could leave a person (usually during sleep) and travel the astral light,
there to explore the akashic record and so re-live any event or person
from any time in history. This is what Edgar Cayce, an American mystic,
claimed to have done. His profuse and profound writings speak of the
time before the Flood.

All this nourished my fascination for the supernatural.

Doris Lessing’s Shikastra contained some interesting ideas about how
humans may have lived in the times before recorded history.

I got the name Samlios, where the Akasha is born and where the initial
action of the novel unfolds, from Gurdjieff’s Beelzebub’s Tales to his
Grandson.

Then the Flood. Where did that fit into the story? Now, think about it
for a moment. If it rained for 40 days and 40 nights, how did all that
water get up there in the first place? What about this utterance from
the Ancient Egyptian Pyramid texts:

‘I shall cross the great lake in the sky and return home to my double
on the sun.’


More recently, Old Mother Shipton, an Yorkshire prophetess, coined
her answer:

‘Beneath the water, men shall walk. Shall ride, shall sleep, shall even
talk.’


What if the waters were already up there in the sky, and the earth had
shrunk like a dried prune, leaving the remaining oceans on narrow and
shallow sea beds?

Another element of the world of The Genes of Isis was taking shape.

How did you build a narrative and characters around the
ingredients gathered from your knowledge of Ancient Egypt?

With two main sources, I needed two protagonists, one to speak for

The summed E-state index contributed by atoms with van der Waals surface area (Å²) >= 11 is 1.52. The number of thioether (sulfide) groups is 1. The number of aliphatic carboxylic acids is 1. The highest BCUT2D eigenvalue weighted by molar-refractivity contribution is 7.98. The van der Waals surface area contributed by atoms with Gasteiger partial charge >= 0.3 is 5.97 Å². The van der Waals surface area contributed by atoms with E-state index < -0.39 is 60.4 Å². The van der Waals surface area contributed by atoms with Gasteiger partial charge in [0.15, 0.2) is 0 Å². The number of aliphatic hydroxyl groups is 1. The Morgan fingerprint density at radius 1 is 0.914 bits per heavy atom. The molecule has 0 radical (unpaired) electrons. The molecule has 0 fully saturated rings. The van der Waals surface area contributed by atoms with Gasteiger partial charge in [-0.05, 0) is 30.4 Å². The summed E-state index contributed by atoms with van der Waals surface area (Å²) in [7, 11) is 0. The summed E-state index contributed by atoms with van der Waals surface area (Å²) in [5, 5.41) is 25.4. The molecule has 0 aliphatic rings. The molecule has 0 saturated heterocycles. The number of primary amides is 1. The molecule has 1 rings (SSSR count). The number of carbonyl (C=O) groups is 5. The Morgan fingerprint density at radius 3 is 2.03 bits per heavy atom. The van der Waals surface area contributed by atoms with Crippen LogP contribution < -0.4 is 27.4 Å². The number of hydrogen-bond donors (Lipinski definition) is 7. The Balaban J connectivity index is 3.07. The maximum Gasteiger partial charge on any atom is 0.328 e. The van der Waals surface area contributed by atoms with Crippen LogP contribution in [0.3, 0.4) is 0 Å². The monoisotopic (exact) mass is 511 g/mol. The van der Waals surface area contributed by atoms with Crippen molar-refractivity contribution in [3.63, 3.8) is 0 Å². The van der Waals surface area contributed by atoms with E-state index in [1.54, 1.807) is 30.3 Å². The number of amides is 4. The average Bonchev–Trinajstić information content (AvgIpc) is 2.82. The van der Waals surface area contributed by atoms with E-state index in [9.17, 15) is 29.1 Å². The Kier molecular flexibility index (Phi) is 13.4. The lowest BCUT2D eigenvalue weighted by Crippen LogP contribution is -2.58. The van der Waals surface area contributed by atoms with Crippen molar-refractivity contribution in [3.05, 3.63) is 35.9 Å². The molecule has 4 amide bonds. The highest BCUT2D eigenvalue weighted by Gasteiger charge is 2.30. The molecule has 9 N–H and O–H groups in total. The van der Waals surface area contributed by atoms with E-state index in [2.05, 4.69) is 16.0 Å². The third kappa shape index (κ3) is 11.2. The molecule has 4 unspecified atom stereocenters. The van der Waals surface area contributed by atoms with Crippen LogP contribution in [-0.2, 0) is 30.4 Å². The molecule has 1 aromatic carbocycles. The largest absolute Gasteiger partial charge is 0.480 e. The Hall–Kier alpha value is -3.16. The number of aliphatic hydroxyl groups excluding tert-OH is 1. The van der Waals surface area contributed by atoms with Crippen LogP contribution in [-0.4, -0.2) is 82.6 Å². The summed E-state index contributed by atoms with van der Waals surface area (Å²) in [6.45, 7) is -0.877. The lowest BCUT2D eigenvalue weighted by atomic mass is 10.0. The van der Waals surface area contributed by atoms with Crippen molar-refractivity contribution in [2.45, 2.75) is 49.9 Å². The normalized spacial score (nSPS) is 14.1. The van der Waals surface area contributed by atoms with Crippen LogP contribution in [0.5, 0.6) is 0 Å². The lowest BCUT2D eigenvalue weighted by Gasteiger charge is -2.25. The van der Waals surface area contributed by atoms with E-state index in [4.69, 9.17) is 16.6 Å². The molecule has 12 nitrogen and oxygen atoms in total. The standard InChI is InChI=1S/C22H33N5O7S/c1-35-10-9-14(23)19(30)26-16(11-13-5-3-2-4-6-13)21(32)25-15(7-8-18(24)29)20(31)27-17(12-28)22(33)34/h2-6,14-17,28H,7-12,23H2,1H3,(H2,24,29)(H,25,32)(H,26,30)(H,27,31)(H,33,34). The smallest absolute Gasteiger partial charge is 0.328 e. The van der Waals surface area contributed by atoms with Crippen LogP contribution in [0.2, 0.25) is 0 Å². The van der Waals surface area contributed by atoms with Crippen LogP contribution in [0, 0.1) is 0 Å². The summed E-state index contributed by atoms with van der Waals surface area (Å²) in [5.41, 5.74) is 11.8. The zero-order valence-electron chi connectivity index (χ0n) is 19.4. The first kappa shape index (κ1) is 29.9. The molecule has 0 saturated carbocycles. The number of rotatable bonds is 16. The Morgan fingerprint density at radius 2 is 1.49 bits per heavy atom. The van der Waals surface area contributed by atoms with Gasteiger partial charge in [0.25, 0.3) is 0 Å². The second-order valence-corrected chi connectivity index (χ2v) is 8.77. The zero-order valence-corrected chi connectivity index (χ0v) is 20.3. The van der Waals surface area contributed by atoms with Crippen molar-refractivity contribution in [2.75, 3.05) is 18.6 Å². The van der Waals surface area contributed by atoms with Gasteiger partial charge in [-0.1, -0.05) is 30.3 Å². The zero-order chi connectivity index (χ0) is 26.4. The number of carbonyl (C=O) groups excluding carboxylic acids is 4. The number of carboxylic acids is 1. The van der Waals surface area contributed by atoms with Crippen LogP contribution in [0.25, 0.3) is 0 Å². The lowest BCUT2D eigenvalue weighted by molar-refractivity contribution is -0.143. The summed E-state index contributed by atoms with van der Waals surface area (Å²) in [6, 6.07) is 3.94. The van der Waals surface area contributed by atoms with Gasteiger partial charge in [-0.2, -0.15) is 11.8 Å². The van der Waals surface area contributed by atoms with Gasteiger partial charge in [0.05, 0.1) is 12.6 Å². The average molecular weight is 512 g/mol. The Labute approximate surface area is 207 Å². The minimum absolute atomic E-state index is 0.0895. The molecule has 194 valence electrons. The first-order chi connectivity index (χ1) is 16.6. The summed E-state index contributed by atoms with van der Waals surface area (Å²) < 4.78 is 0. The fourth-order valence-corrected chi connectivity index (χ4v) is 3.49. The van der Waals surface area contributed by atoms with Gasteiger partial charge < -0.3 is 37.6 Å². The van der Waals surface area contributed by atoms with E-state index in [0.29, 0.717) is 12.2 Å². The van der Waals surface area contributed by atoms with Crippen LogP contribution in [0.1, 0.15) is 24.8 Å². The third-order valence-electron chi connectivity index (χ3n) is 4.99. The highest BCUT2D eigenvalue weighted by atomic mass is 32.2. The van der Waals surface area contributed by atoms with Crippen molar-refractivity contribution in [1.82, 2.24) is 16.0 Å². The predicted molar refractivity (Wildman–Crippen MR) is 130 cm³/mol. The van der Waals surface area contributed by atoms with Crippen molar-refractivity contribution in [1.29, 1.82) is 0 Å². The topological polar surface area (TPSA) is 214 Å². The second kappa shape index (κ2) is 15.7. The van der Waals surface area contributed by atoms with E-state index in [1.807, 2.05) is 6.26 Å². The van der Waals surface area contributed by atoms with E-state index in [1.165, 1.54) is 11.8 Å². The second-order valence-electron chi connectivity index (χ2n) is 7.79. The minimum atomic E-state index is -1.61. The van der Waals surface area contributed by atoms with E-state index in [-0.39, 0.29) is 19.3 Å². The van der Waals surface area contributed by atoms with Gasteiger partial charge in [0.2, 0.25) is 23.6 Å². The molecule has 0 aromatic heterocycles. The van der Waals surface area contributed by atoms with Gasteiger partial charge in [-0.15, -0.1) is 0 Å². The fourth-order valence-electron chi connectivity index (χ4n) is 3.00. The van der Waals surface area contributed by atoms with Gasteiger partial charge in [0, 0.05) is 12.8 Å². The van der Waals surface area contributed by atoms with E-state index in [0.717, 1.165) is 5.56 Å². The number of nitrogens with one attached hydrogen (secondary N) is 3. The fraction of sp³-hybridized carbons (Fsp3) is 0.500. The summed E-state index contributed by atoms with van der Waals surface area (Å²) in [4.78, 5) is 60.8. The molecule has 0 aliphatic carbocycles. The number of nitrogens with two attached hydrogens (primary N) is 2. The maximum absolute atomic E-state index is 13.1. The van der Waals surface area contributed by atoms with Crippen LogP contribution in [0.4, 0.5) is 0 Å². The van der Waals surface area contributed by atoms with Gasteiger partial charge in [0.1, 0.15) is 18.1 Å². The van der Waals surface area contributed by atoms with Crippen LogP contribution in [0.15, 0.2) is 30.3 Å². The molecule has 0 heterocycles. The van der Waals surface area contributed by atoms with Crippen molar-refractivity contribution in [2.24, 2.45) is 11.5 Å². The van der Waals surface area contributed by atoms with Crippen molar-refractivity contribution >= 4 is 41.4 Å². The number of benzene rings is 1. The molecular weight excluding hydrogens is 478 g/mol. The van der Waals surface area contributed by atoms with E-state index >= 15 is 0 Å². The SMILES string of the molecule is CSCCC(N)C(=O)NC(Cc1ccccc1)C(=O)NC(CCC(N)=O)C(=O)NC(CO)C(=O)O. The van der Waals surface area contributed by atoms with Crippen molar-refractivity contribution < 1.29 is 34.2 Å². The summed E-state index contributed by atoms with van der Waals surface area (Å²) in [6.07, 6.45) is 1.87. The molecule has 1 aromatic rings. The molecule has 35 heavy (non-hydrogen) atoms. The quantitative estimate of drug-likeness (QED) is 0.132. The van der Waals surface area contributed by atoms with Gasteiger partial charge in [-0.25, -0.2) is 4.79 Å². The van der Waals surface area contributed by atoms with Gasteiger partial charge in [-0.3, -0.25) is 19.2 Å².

the humans, and the other for the angels, whom I called the Solarii. I
envisaged the embryonic human race as blue-blooded, gentle folk, and
kind. The Solarii on the other hand, were drawn as severe, powerful
and dedicated. A comparison of opposites yielded a girl and boy, young
and old, Akasha and Horque. The main characters took shape.

Then in the novel, I twisted another Biblical weave: instead of having
the Jews as slaves to the Egyptians, I conceived of them as willing
helpers and servants.

When I started work on the novel, I began with the idea, a rough
storyline, giving me the destination. Then the characters emerged out
of the plot and suggested parts they could play. Sometimes I heard
their voices when composing the dialogue. Sometimes my imagination
revealed things about them, like what they carried in their pockets. I
found my characters crouching behind the plot lines, emerging out of
the shadows of the narrative, and in the great halls of the unconscious
(yes, even in dreams).

What haunted you throughout the process?
Looking so far back into pre-history, there was an abiding sense of
peering into a dark timeless abyss, and where sometimes, as Nietzsche
predicted, the abyss stared back. That was unnerving. Especially as
most of what I was researching had no fixed points, no salient facts on
which anyone agreed.

Then again, it did leave plenty of room for the imagination.

All this and more is in The Genes of Isis.

 
Copyright: Justin Newland, 2017.